Transition of the heart can be painful, troubling, and can take time. The three days in darkness would have given Saul time to perhaps replay in his mind the encounter with Jesus on the road. He had thought he was honoring God by ridding his religion of any acknowledgement of the radical Jesus, but now he had experienced a divine encounter with this same Jesus. During his sightless days, God was working in him. The Lord gave Saul a vision of a man named Ananias who would come and lay his hands on him to restore his sight.
God could have given Saul this life-transitioning message while he was lying in the dust of the road. He could have immediately restored his sight, but Saul might not have completely processed what had happened if the transition message and restoration of sight had been immediate. He might have continued on his journey shaken, but unchanged.
God knows how to lead each of us through a heart transition, and he knows how long it will take. For Saul it took a blinding ambush while traveling, three days of blindness, a vision while blind, and the touch of another person—Ananias. Saul’s transition was so drastic that God used a supernatural occurrence, a physical incapacitation, a spiritual vision, and a human encounter. God orchestrated all these in such a way that Saul would never forget, or doubt, that God was redirecting his life.
Heart transition can be hard work. God knows where he wants us to be in our life journey with him. Sometimes he takes undeniable and unforgettable measures to get our attention and lead us through a meaningful transition.
Why do you think Saul’s conversion experience was so dramatic? What was your life like before you encountered Christ? How have you changed?
(Pray for someone today. Think of someone who, like Saul, is an improbable candidate.) Lord, today I pray for _____________, who needs to encounter you. Thank you that they are not beyond your reach. If you could transform someone like Saul, you can transform anyone! Amen.
A Hesitant Participant
Now there was a disciple at Damascus named Ananias. The Lord said to him in a vision, “Ananias.” And he said, “Here I am, Lord.” And the Lord said to him, “Rise and go to the street called Straight, and at the house of Judas look for a man of Tarsus named Saul, for behold, he is praying, and he has seen in a vision a man named Ananias come in and lay his hands on him so that he might regain his sight.” But Ananias answered, “Lord, I have heard from many about this man, how much evil he has done to your saints at Jerusalem. And here he has authority from the chief priests to bind all who call on your name.” But the Lord said to him, “Go, for he is a chosen instrument of mine to carry my name before the Gentiles and kings and the children of Israel. For I will show him how much he must suffer for the sake of my name.” So Ananias departed and entered the house. And laying his hands on him he said, “Brother Saul, the Lord Jesus who appeared to you on the road by which you came has sent me so that you may regain your sight and be filled with the Holy Spirit.” And immediately something like scales fell from his eyes, and he regained his sight. Then he rose and was baptized; and taking food, he was strengthened.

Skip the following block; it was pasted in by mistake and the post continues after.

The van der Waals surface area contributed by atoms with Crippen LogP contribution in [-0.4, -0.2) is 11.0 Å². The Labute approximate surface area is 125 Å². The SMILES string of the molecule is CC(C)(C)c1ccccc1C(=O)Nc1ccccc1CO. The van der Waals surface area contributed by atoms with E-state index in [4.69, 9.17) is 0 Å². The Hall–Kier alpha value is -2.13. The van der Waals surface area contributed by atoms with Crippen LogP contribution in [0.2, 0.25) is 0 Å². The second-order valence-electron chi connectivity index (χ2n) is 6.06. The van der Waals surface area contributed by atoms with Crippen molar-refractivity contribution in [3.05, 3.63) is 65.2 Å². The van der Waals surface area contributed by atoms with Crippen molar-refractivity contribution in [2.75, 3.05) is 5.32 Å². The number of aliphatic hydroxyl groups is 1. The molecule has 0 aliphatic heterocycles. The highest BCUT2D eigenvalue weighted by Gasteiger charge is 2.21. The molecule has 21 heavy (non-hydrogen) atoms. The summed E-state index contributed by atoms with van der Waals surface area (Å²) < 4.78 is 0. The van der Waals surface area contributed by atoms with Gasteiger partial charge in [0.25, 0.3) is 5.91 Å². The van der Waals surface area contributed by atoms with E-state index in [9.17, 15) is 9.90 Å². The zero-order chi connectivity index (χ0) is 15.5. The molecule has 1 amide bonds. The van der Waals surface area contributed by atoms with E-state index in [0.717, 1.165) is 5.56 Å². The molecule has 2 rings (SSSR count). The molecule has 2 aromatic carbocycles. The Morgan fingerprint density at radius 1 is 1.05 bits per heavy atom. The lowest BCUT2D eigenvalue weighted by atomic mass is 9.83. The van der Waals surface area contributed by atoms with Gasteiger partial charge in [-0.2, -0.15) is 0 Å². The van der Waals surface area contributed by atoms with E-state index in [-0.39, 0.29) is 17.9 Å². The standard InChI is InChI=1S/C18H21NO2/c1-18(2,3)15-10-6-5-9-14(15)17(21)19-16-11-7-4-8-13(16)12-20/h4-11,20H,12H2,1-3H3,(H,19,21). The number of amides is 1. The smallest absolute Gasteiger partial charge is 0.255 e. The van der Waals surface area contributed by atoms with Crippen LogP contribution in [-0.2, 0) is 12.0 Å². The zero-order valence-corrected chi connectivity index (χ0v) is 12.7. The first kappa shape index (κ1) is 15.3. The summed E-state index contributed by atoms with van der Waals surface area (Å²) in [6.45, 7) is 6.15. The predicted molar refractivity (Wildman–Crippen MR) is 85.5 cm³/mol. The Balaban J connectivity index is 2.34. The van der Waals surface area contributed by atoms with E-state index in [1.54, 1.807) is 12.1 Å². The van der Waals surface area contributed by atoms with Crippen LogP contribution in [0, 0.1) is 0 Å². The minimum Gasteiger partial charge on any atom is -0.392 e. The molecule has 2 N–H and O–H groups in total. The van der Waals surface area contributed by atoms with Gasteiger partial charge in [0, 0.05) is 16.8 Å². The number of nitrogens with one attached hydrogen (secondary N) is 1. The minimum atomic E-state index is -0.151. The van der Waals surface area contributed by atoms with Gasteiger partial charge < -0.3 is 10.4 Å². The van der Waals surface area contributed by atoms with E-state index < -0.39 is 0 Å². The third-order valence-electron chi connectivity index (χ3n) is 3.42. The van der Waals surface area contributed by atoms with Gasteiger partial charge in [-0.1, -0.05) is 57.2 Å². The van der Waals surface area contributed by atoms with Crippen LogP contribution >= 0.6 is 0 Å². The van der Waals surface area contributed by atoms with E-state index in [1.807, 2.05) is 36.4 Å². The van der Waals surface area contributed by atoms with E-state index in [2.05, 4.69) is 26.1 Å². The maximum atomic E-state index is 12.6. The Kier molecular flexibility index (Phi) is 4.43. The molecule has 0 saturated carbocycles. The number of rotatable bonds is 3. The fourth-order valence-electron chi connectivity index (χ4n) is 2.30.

For some days he was with the disciples at Damascus.-Acts 9:10-19
When the military sent us to Germany, my language skills were little more than “guten Tag” (Good day). Cautious excitement rose in me when a neighbor offered to tutor me in German if would help her improve her English. The arrangement led to a delightful friendship that also helped me transition my American mind to better understand the language and culture. I might have learned similar lessons from a book, but the human touch was better.
God knows what will move us down life’s road to get us in step with his plan. In coordinating Saul’s heart transition, God used a person to open his eyes and point him in the right direction. God used supernatural power to ambush and blind Saul, but to complete his heart transition, God sent a person to touch him and speak the words from the Lord. All Ananias did was touch and talk, yet God used him as his agent of change.
Ananias was a hesitant participant at first. How humorous to think that after receiving divine instructions to go and pray for Saul, Ananias informed the Lord about Saul’s reputation! Do you think he was asking if Jesus also knew the reports? The Lord did not rebuke him, he just repeated the instructions with clarity.
Heart transition is a God-thing designed for humans. Sometimes we are the ones needing the transition and the Lord uses others to help us. Other times, we are the ones used as part of the transition plan for someone God brings across our path. We may doubt that we can play a significant role in another’s heart transition, or we may question a prompting from the Lord to reach out to someone. Sister, don’t downplay or overlook the human connection as a part of God’s heart transition plan. Whether a simple cultural transition, or a radical spiritual transformation, God can use other people to make it happen. God can use you!
What role did obedience play in this leg of Saul’s spiritual journey? How has God used others in your spiritual journey?
Lord, make me your hand extended to someone today. Speak through me, touch through me, encourage through me. Amen.